Indirect Customer Rebates are an effective tool for maintaining a strategic supply relationship with an end-user, and driving mix and volume objectives, despite the absence of a billing relationship. In most cases, Indirect Customer Rebates take the form of a check, as opposed to a credit memo, which would be the case when a billing relationship exists. The servicing of “national accounts” often involves rebates of this kind.
Indirect Customer Rebates and Ship & Debit Rebates often apply to the same transaction.
Price Masking Rebates
The other common driver of rebate use is the desire to keep the “real” price from being visible in the market. Because a rebate is, by definition, an off-invoice discount, use of a rebate allows the supplier to issue an invoice at a price that isn’t the actual, or net, price paid by the customer. Price Masking rebates, sometimes called shelter upcharges, are designed to allow invoicing at a price that is artificially high.
Price Masking rebates and shelter upcharges stem from a desire to avoid self-induced downward pricing pressure in competitive and transparent markets. In these situations, a supplier agrees to a price for a given customer, but does not want to risk having that price become visible in the marketplace, rightfully believing that a price that low will cause market erosion. If other customers learn of that price, they too will want it. Instead, the supplier invoices at a nominal price and then employs rebates to bring the customer’s price down to the agreed net price. In this case, rebates are an effective method of quoting a low net price while invoicing at a higher price. The supplier recognizes that rumors of low net prices are one thing, but a low price on an invoice is the kind of evidence that can move markets.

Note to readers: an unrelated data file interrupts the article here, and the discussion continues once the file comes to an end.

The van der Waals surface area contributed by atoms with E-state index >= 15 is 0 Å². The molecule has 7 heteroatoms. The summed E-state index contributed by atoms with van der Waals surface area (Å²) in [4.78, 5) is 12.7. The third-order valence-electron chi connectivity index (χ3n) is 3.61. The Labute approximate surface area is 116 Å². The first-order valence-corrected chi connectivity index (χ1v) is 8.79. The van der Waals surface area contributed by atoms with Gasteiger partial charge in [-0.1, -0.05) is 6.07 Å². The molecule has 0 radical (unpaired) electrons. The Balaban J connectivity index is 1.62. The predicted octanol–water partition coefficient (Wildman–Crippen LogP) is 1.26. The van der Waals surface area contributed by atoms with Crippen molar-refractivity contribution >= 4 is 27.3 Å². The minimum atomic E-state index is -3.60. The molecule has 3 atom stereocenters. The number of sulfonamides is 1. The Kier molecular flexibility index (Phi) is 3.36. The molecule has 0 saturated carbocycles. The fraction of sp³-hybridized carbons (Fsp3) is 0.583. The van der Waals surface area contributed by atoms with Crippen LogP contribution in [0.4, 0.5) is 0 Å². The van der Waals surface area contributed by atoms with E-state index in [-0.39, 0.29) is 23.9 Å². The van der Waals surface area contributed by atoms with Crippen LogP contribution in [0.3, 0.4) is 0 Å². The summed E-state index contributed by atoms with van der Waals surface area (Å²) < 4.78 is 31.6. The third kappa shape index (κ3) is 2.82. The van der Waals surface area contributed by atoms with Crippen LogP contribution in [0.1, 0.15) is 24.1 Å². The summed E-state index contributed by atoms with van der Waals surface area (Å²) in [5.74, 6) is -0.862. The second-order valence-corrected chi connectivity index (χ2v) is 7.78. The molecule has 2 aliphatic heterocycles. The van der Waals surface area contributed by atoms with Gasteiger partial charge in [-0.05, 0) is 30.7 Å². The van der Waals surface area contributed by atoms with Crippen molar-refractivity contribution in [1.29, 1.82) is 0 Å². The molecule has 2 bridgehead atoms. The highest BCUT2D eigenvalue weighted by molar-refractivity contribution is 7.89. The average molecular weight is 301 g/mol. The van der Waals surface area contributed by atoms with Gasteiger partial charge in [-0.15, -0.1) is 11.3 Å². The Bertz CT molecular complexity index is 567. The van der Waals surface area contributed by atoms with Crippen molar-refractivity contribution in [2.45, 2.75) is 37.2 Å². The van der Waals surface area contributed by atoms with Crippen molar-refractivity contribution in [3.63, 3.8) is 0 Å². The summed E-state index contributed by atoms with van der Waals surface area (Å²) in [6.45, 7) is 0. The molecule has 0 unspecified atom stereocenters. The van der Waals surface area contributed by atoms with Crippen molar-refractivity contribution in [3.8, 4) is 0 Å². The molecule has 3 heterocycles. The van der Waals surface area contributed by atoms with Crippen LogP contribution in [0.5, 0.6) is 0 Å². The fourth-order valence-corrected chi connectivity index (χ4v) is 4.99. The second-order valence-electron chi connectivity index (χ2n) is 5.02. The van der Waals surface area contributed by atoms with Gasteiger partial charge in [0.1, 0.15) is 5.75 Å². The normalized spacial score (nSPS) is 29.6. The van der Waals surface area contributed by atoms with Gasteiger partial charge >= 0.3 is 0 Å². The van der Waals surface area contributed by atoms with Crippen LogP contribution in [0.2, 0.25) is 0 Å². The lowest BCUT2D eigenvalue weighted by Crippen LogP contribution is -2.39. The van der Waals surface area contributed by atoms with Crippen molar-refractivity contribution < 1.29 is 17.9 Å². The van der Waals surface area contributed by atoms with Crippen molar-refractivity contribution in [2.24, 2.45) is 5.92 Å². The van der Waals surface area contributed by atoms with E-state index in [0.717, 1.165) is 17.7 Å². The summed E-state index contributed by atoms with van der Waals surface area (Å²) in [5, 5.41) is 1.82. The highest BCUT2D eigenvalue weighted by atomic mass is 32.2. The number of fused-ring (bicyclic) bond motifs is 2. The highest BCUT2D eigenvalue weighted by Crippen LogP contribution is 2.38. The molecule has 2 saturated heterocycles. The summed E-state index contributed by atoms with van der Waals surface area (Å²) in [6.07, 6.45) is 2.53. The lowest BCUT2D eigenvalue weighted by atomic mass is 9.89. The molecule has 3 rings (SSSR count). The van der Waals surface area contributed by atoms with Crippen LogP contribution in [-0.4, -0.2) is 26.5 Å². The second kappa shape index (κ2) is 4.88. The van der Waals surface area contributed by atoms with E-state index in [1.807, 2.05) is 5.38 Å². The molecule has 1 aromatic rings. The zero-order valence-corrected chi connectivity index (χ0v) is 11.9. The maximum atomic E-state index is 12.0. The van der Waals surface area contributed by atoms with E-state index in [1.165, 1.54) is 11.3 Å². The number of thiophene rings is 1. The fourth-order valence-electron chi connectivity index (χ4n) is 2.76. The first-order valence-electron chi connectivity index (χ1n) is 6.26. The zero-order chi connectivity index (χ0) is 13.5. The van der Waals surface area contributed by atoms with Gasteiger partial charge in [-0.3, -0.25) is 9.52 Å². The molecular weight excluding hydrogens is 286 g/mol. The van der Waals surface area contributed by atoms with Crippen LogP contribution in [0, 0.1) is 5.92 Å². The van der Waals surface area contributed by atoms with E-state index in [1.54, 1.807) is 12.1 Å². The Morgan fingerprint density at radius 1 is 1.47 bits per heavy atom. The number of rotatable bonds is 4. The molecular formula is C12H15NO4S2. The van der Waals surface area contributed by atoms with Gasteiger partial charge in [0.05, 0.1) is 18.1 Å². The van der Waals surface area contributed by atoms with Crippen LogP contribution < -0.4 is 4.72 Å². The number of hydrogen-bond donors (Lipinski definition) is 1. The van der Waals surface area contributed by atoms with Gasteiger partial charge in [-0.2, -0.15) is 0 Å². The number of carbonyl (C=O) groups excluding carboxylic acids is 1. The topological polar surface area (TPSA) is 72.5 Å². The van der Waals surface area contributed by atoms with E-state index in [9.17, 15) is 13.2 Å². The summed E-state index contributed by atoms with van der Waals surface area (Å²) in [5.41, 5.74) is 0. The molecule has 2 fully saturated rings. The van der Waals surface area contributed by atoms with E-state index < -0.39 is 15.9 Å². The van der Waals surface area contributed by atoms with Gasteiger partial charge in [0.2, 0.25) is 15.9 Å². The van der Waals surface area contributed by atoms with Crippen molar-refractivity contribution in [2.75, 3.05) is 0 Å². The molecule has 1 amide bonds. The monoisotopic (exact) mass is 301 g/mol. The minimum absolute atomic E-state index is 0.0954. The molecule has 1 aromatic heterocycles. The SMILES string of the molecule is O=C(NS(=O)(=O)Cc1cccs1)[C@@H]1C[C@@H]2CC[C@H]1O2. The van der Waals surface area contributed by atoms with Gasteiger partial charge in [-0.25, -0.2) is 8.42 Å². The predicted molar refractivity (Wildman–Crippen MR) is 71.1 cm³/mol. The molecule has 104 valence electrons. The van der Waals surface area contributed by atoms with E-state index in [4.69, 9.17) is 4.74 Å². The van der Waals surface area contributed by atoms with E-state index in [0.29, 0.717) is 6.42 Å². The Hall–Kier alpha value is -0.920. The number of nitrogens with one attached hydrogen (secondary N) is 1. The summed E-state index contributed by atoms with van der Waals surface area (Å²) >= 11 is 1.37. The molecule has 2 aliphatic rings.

Note: Price Masking rebates and shelter upcharges have been determined to be anticompetitive and illegal in some forms. Shelter upcharges are not a best practice, but you should be informed should they come up.
Similarly, when a corporate office does not want its regional offices to have visibility into true cost, the corporate office will often ask the supplier to issue all invoices at one price and then rebate the difference. National distributors frequently request this type of rebate from their suppliers, effectively masking net price from their regional branches.
Avoiding any action that will create downward pricing pressure is a very good reason to employ rebates. But, if a supplier’s organization has trouble with the administration, management, or analysis of rebates, these tactical pricing options will be unavailable to them or more trouble than they are worth.
Whether you are using rebates to reward incremental volume, avoid customer gamesmanship or mask your true price on an invoice, rebates are a strategic and tactical pricing tool. Every element in the price waterfall of a business should, therefore, be for a specific purpose. This is especially true of rebates. If your business uses rebates, it should employ a set of rules for when rebates are applied, how they are evaluated, and a detailed definition of the process for applying them.
We’ll assume that if you are reading at this point you do have rebates. The question for you then is: Are rebates helping you accomplish your stated pricing goals? Check back next week to learn how to put rebates to good use!